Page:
Understandably, many people worry about these tracking cookies and their adverts. The EU made a law requiring websites to inform you of the cookies and seek your permission to use them. This resulted in a mass of pop-ups on telling that “this site uses cookies” which you probably just ignore – but should you? Should we just accept this snooping into our online lives and is there really anything you can do to stop them tracking you?

Well, in fact, you can opt out of these ad tracking cookie systems. You’ll still see ads and these firms will still make money, but you won’t be having the feeling that someone is watching you. It isn’t perfect. The opt-outs usually also use cookies to log that status so if you clear your cookies, use another machine, or re-install your system, then you will need to repeat the opt-out process again. Also, the companies don’t really want you to opt out, so they have gone out of their way to make you go out of your way if you want to actually opt out. There’s no single off switch and you have to run around a huge number of sites, clicking opt out on each of them.

Is it worth it? Well, I opted out about a year ago, and I like it. I still see ads, but they are different ads. The ads are often less relevant to me than they were before, but that is kind of the idea here.

Why not just use an ad blocker plugin? Well, they are far from perfect. For a start, many publishers simply block their content if they detect an add blocker. Furthermore, the ongoing tit for tat between the advertisers and the blocker means that the blocker might not always stop the tracking even if it blocks the display of the ad. Finally, this method, of opting out, is within the advertiser’s system and they are required by law in many countries to do this, so you can be moderately sure that they won’t circumvent it.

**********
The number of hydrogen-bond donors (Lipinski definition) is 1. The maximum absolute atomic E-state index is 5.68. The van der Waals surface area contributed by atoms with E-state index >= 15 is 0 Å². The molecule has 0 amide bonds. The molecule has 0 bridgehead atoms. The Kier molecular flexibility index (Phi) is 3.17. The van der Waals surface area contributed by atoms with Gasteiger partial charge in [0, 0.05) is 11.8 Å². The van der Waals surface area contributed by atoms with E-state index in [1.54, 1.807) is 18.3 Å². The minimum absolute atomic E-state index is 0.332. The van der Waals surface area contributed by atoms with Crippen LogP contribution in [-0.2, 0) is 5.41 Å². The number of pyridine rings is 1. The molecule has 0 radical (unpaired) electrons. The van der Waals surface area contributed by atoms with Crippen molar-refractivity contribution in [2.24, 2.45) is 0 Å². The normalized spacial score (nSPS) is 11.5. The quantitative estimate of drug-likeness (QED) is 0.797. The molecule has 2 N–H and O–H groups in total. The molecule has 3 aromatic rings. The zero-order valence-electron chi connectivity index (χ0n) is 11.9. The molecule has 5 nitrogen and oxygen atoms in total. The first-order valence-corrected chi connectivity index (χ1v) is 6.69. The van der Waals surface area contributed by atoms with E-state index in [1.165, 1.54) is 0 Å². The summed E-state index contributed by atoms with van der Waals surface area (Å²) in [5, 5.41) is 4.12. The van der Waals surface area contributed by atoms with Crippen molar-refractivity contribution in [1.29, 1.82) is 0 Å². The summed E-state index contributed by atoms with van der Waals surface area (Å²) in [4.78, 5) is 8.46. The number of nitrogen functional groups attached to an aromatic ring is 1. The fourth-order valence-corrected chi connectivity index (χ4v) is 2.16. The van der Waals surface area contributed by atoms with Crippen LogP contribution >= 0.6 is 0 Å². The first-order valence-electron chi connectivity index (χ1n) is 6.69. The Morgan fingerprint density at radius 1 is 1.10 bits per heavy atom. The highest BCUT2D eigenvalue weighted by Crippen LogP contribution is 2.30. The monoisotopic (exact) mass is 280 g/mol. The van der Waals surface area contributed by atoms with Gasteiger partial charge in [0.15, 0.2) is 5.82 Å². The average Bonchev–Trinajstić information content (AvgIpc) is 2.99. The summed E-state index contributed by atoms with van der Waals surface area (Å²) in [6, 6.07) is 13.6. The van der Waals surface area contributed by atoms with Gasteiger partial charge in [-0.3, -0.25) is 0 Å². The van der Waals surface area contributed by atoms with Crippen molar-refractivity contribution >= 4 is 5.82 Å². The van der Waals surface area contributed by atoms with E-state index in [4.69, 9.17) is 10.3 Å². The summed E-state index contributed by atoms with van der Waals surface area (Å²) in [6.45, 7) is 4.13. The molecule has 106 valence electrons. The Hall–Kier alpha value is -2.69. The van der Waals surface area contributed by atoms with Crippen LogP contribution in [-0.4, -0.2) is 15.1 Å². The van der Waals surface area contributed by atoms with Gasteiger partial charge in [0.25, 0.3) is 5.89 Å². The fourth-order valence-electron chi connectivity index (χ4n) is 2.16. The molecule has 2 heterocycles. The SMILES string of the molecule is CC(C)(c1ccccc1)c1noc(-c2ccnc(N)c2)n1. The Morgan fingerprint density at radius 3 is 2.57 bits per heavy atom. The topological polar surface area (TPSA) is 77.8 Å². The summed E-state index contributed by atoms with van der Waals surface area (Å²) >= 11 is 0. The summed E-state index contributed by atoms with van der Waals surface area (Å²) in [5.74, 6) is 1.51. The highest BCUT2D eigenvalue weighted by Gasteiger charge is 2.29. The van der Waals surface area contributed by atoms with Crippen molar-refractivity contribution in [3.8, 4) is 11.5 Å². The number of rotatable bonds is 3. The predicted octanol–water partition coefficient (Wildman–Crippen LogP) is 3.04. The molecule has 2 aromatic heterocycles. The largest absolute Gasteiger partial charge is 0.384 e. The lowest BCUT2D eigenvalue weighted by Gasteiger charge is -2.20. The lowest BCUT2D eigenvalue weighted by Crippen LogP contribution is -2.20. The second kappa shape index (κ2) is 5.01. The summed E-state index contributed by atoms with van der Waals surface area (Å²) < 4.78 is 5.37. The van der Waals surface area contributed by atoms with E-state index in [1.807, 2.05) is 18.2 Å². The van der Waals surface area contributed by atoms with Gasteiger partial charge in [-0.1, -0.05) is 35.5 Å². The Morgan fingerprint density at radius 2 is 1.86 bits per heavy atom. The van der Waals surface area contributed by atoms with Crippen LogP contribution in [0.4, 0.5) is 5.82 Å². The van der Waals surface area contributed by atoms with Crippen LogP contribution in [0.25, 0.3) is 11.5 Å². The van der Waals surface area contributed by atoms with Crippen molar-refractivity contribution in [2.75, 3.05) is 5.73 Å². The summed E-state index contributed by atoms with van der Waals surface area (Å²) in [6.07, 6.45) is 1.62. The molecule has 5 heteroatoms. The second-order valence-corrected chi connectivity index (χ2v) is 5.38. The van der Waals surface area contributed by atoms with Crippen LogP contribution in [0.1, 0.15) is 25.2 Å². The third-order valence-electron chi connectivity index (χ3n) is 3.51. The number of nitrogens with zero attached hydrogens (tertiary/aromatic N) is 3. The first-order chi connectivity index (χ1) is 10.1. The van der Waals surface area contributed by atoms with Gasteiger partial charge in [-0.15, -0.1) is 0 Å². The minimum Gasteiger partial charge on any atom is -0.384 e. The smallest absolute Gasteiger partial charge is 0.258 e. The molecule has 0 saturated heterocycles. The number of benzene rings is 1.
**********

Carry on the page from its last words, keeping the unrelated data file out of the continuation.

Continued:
For google, go to https://www.google.com/settings/u/0/ads/authenticated
Make sure to turn off all three settings for signed in “Ads based on your interests”, and on the next page, signed out “Ads based on your interests” and “Google Search Ads based on your interests”

Google also uses the Doubleclick cookie and opting out of that requires you to download Google’s plugin from https://www.google.com/settings/u/0/ads/plugin

You might also want to review your Google search history and delete that too. Yes, they have everything searched for file and you can view it. https://myactivity.google.com/myactivity and also
https://myaccount.google.com/activitycontrols
https://plus.google.com/settings/endorsements
https://plus.google.com/settings
https://myaccount.google.com/locationsharing

For Yahoo! group adverts there are several places you need to go:
https://aim.yahoo.com/aim/us/en/optout/index.htm?b=oo
https://dev.flurry.com/secure/optOut.do
http://optout.btrll.com/opt_out_cookie
https://search.yahoo.com/history

Network Advertising has an opt out page for many smaller ad companies. Facebook is one of the firms listed so you can opt out of Facebook’s tracker here. Their site doesn’t work too well. You have to click the “choose all companies” opt out button several times as it only opted me out of 5 or 6 out of 110 each time: http://www.networkadvertising.org/choices

Digital Advertising Aliance (DAA) also has the same tool and lets you opt out of many ad providers: http://youradchoices.com/

To opt out of Amazon tracking, you can use the DAA link above or go to https://www.amazon.com/adprefs

For Microsoft (Bing) you should head over to https://choice.microsoft.com/en-GB/opt-out
Also if you have Windows 10:
– Click or tap the Start button.
– Click or tap Settings.
– Click or tap Privacy and then turn off Let apps use my advertising ID for experiences across apps.

Just like google, Bing also stores all your search history. Unlike Google, they don’t make you re-enter your password to view it. So if you boyfriend leaves his laptop open why on the toilet, you can just have a gander at how he search for “Brazilian fart porn” at 22:43 on Sept 12, 2016. https://www.bing.com/profile/history